Huawei vs US Government: Where's the Evidence?

It's time for the U.S. government to show its evidence that Huawei is a national-security threat to the United States. You can't cripple the world's second-largest smartphone maker without some kind of justifiable cause, and the extraordinary moves made against Huawei in the past week require extraordinary proof.

The Huawei logo displayed at Huawei University in Hangzhou, China. Credit: Rad K/Shutterstock

(Image credit: The Huawei logo displayed at Huawei University in Hangzhou, China. Credit: Rad K/Shutterstock)

On May 16, the U.S. Department of Commerce placed Huawei and 68 of its subsidiaries on the "Entity List." That's a 270-page list of foreign companies and individuals with whom U.S. companies are forbidden from doing business without a rare special export license.

At the same time, President Donald Trump signed an executive order forbidding U.S. companies from using telecommunications equipment made by foreign companies that the U.S. government considers national-security threats. That effectively bans Huawei networking equipment in the U.S., which hits rural carriers especially hard.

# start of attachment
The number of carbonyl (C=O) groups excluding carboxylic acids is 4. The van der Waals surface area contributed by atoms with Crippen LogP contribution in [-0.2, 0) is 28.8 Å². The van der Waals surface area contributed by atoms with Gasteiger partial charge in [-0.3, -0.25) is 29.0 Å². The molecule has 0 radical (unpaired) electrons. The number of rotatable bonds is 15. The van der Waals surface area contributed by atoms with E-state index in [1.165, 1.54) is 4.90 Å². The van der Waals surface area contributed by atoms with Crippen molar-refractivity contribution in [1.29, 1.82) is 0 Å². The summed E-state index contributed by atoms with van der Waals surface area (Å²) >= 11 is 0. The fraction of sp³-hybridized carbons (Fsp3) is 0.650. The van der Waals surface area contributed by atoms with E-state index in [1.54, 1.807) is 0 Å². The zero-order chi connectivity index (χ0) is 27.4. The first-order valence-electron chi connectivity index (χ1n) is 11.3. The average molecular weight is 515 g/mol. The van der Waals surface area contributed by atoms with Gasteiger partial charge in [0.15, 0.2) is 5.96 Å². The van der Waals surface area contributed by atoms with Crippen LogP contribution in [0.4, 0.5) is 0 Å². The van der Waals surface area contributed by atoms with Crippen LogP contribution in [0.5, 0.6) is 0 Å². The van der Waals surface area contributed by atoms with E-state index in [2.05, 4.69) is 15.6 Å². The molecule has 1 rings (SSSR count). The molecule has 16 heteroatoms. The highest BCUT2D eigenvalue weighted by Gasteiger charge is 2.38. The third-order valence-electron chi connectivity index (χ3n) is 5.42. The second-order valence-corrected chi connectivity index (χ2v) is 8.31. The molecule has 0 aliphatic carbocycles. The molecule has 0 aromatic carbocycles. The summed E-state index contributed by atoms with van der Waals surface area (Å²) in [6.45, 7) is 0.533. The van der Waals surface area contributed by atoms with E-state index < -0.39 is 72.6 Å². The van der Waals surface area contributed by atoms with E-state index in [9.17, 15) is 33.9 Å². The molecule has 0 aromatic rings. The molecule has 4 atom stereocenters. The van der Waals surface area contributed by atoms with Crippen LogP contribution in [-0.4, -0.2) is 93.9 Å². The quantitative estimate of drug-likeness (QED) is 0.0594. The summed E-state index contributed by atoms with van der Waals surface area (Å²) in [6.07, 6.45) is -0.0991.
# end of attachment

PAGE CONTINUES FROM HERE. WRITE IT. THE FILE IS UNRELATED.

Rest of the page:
MORE: Are Huawei Phones Unsafe to Use?

Three days later, Google announced that it would stop supplying its proprietary Android components to Huawei, including Gmail, Google Maps and the entire Play Store ecosystem, as well as preliminary versions of Android security updates. Google doesn’t really have a choice, as it has to comply with U.S. law.

At the same time, Intel, Broadcom and Qualcomm reportedly said they would stop supplying chips for Huawei's laptops, smartphones and wireless networking gear. Microsoft hasn't said anything yet, but it will almost certainly have to stop selling Windows to Huawei.

Americans won't be able to buy Huawei's new folding Mate X phone. Credit: Tom's Guide

(Image credit: Americans won't be able to buy Huawei's new folding Mate X phone. Credit: Tom's Guide)

Huawei will still be able to use Android Open Source Project (AOSP) builds of Android, which are open-source and widely used by smartphone makers in China. But European customers won't want Android phones without Google apps. And it's not clear how Huawei can sell many laptops without a Windows license.